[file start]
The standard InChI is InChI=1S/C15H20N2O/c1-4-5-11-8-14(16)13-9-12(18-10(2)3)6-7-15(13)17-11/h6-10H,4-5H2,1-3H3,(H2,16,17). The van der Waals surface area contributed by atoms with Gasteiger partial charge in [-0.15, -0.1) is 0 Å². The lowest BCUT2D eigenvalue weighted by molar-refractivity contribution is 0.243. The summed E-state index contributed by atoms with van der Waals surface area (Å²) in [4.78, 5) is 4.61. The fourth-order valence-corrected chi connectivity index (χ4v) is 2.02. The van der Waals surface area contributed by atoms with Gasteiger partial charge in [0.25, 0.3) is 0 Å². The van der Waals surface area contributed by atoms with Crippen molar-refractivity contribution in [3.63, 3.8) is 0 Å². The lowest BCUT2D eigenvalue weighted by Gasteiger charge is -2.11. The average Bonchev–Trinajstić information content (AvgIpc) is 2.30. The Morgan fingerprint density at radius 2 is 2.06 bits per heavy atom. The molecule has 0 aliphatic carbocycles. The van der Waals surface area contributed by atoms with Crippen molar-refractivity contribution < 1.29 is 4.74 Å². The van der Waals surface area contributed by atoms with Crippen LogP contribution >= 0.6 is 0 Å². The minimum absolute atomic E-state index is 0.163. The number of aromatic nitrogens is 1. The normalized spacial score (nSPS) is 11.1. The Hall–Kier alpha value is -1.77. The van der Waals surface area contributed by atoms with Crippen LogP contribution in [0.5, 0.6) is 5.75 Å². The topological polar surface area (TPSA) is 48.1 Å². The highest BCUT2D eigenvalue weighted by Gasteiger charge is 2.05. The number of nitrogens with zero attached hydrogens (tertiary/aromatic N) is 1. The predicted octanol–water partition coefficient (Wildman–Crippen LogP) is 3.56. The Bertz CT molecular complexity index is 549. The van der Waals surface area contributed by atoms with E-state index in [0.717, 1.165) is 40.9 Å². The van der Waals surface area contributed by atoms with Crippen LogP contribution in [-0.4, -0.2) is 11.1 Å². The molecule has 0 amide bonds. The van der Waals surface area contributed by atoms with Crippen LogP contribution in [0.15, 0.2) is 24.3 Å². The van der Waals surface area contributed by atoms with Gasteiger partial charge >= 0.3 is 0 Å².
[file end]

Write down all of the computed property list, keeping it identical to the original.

The standard InChI is InChI=1S/C15H20N2O/c1-4-5-11-8-14(16)13-9-12(18-10(2)3)6-7-15(13)17-11/h6-10H,4-5H2,1-3H3,(H2,16,17). The van der Waals surface area contributed by atoms with Gasteiger partial charge in [-0.15, -0.1) is 0 Å². The lowest BCUT2D eigenvalue weighted by molar-refractivity contribution is 0.243. The summed E-state index contributed by atoms with van der Waals surface area (Å²) in [4.78, 5) is 4.61. The fourth-order valence-corrected chi connectivity index (χ4v) is 2.02. The van der Waals surface area contributed by atoms with Gasteiger partial charge in [0.25, 0.3) is 0 Å². The van der Waals surface area contributed by atoms with Crippen molar-refractivity contribution in [3.63, 3.8) is 0 Å². The lowest BCUT2D eigenvalue weighted by Gasteiger charge is -2.11. The average Bonchev–Trinajstić information content (AvgIpc) is 2.30. The Morgan fingerprint density at radius 2 is 2.06 bits per heavy atom. The molecule has 0 aliphatic carbocycles. The van der Waals surface area contributed by atoms with Crippen molar-refractivity contribution < 1.29 is 4.74 Å². The van der Waals surface area contributed by atoms with Crippen LogP contribution >= 0.6 is 0 Å². The minimum absolute atomic E-state index is 0.163. The number of aromatic nitrogens is 1. The normalized spacial score (nSPS) is 11.1. The Hall–Kier alpha value is -1.77. The van der Waals surface area contributed by atoms with Crippen LogP contribution in [0.5, 0.6) is 5.75 Å². The topological polar surface area (TPSA) is 48.1 Å². The highest BCUT2D eigenvalue weighted by Gasteiger charge is 2.05. The number of nitrogens with zero attached hydrogens (tertiary/aromatic N) is 1. The predicted octanol–water partition coefficient (Wildman–Crippen LogP) is 3.56. The Bertz CT molecular complexity index is 549. The van der Waals surface area contributed by atoms with E-state index in [0.717, 1.165) is 40.9 Å². The van der Waals surface area contributed by atoms with Crippen LogP contribution in [-0.4, -0.2) is 11.1 Å². The molecule has 0 amide bonds. The van der Waals surface area contributed by atoms with Crippen LogP contribution in [0.15, 0.2) is 24.3 Å². The van der Waals surface area contributed by atoms with Gasteiger partial charge >= 0.3 is 0 Å².